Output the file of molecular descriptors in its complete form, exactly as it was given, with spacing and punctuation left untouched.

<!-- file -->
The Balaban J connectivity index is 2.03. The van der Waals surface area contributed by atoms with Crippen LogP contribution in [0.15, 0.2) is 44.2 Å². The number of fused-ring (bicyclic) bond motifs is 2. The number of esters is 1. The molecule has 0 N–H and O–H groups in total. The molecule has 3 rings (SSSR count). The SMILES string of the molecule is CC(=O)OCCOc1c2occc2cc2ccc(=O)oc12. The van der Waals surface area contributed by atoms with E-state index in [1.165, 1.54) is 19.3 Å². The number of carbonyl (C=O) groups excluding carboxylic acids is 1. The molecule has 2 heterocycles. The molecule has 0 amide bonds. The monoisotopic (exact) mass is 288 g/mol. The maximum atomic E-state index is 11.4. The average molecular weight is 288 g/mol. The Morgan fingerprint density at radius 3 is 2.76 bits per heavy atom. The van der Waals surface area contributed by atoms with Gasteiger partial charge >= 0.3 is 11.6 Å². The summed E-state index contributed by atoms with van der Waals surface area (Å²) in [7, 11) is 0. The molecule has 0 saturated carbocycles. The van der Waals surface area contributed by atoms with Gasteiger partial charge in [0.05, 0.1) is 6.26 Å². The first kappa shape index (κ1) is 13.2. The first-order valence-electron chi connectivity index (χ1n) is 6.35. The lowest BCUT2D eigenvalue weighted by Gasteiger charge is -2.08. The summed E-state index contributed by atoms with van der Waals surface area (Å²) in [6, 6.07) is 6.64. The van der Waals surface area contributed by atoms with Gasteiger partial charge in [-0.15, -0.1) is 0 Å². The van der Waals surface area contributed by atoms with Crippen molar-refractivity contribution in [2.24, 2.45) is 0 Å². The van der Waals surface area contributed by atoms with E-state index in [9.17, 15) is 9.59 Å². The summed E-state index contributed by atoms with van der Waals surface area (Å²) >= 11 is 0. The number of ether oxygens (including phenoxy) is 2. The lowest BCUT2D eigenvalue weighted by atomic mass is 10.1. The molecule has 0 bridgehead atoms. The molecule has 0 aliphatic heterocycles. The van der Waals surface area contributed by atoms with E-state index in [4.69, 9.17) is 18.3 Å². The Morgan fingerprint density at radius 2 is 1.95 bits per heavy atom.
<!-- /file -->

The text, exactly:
The Balaban J connectivity index is 2.03. The van der Waals surface area contributed by atoms with Crippen LogP contribution in [0.15, 0.2) is 44.2 Å². The number of fused-ring (bicyclic) bond motifs is 2. The number of esters is 1. The molecule has 0 N–H and O–H groups in total. The molecule has 3 rings (SSSR count). The SMILES string of the molecule is CC(=O)OCCOc1c2occc2cc2ccc(=O)oc12. The van der Waals surface area contributed by atoms with E-state index in [1.165, 1.54) is 19.3 Å². The number of carbonyl (C=O) groups excluding carboxylic acids is 1. The molecule has 2 heterocycles. The molecule has 0 amide bonds. The monoisotopic (exact) mass is 288 g/mol. The maximum atomic E-state index is 11.4. The average molecular weight is 288 g/mol. The Morgan fingerprint density at radius 3 is 2.76 bits per heavy atom. The van der Waals surface area contributed by atoms with Gasteiger partial charge >= 0.3 is 11.6 Å². The summed E-state index contributed by atoms with van der Waals surface area (Å²) in [7, 11) is 0. The molecule has 0 saturated carbocycles. The van der Waals surface area contributed by atoms with Gasteiger partial charge in [0.05, 0.1) is 6.26 Å². The first kappa shape index (κ1) is 13.2. The first-order valence-electron chi connectivity index (χ1n) is 6.35. The lowest BCUT2D eigenvalue weighted by Gasteiger charge is -2.08. The summed E-state index contributed by atoms with van der Waals surface area (Å²) in [6, 6.07) is 6.64. The van der Waals surface area contributed by atoms with Gasteiger partial charge in [-0.15, -0.1) is 0 Å². The van der Waals surface area contributed by atoms with Crippen molar-refractivity contribution in [2.24, 2.45) is 0 Å². The van der Waals surface area contributed by atoms with E-state index in [9.17, 15) is 9.59 Å². The summed E-state index contributed by atoms with van der Waals surface area (Å²) >= 11 is 0. The number of ether oxygens (including phenoxy) is 2. The lowest BCUT2D eigenvalue weighted by atomic mass is 10.1. The molecule has 0 bridgehead atoms. The molecule has 0 aliphatic heterocycles. The van der Waals surface area contributed by atoms with E-state index in [4.69, 9.17) is 18.3 Å². The Morgan fingerprint density at radius 2 is 1.95 bits per heavy atom.